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The Model
by [?]

Curving like a crescent moon, the little town of Etretat, with its white cliffs, its white, shingly beach and its blue sea, lay in the sunlight at high noon one July day. At either extremity of this crescent its two “gates,” the smaller to the right, the larger one at the left, stretched forth–one a dwarf and the other a colossal limb–into the water, and the bell tower, almost as tall as the cliff, wide below, narrowing at the top, raised its pointed summit to the sky.

On the sands beside the water a crowd was seated watching the bathers. On the terrace of, the Casino another crowd, seated or walking, displayed beneath the brilliant sky a perfect flower patch of bright costumes, with red and blue parasols embroidered with large flowers in silk.

On the walk at the end of the terrace, other persons, the restful, quiet ones, were walking slowly, far from the dressy throng.

A young man, well known and celebrated as a painter, Jean Sumner, was walking with a dejected air beside a wheeled chair in which sat a young woman, his wife. A manservant was gently pushing the chair, and the crippled woman was gazing sadly at the brightness of the sky, the gladness of the day, and the happiness of others.

They did not speak. They did not look at each other.

“Let us stop a while,” said the young woman.

They stopped, and the painter sat down on a camp stool that the servant handed him.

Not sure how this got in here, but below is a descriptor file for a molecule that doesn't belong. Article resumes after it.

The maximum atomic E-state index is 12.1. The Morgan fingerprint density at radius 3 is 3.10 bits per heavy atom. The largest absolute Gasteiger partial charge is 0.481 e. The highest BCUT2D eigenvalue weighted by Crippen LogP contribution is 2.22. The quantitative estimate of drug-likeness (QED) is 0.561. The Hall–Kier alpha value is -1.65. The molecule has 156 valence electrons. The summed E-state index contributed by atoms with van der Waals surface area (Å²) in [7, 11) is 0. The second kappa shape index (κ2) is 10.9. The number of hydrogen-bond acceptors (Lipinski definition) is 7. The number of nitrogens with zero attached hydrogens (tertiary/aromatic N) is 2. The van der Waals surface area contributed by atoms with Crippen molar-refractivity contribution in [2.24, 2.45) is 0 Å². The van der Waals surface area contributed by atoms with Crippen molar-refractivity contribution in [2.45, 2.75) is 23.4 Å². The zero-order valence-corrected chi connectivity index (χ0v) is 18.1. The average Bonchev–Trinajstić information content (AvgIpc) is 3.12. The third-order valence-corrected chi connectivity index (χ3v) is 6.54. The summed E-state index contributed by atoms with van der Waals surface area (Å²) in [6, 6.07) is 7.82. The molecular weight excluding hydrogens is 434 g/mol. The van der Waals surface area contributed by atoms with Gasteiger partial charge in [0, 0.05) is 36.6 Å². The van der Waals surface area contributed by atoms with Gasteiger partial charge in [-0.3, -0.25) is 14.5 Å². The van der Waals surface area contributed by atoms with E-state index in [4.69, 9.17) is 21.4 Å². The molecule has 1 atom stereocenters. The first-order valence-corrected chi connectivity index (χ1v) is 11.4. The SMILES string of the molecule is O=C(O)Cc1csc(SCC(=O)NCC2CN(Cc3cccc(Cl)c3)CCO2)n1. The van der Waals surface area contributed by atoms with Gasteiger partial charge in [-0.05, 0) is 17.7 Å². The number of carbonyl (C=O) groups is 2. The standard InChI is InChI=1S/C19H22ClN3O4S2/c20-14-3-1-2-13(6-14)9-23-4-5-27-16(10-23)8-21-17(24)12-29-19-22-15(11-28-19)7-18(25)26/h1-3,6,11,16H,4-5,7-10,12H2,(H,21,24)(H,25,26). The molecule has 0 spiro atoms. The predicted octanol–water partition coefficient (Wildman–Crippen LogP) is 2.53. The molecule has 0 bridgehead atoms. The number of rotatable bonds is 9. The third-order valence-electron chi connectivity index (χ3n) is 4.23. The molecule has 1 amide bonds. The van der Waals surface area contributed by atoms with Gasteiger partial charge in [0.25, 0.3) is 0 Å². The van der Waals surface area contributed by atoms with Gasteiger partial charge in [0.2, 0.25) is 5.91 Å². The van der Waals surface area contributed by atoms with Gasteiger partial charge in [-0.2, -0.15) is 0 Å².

Those who were passing behind the silent and motionless couple looked at them compassionately. A whole legend of devotion was attached to them. He had married her in spite of her infirmity, touched by her affection for him, it was said.

Not far from there, two young men were chatting, seated on a bench and looking out into the horizon.

“No, it is not true; I tell you that I am well acquainted with Jean Sumner.”

“But then, why did he marry her? For she was a cripple when she married, was she not?”

“Just so. He married her–he married her–just as every one marries, parbleu! because he was an idiot!”

“But why?”

“But why–but why, my friend? There is no why. People do stupid things just because they do stupid things. And, besides, you know very well that painters make a specialty of foolish marriages. They almost always marry models, former sweethearts, in fact, women of doubtful reputation, frequently. Why do they do this? Who can say? One would suppose that constant association with the general run of models would disgust them forever with that class of women. Not at all. After having posed them they marry them. Read that little book, so true, so cruel and so beautiful, by Alphonse Daudet: ‘Artists’ Wives.’

“In the case of the couple you see over there the accident occurred in a special and terrible manner. The little woman played a frightful comedy, or, rather, tragedy. She risked all to win all. Was she sincere? Did she love Jean? Shall we ever know? Who is able to determine precisely how much is put on and how much is real in the actions of a woman? They are always sincere in an eternal mobility of impressions. They are furious, criminal, devoted, admirable and base in obedience to intangible emotions. They tell lies incessantly without intention, without knowing or understanding why, and in spite of it all are absolutely frank in their feelings and sentiments, which they display by violent, unexpected, incomprehensible, foolish resolutions which overthrow our arguments, our customary poise and all our selfish plans. The unforeseenness and suddenness of their determinations will always render them undecipherable enigmas as far as we are concerned. We continually ask ourselves: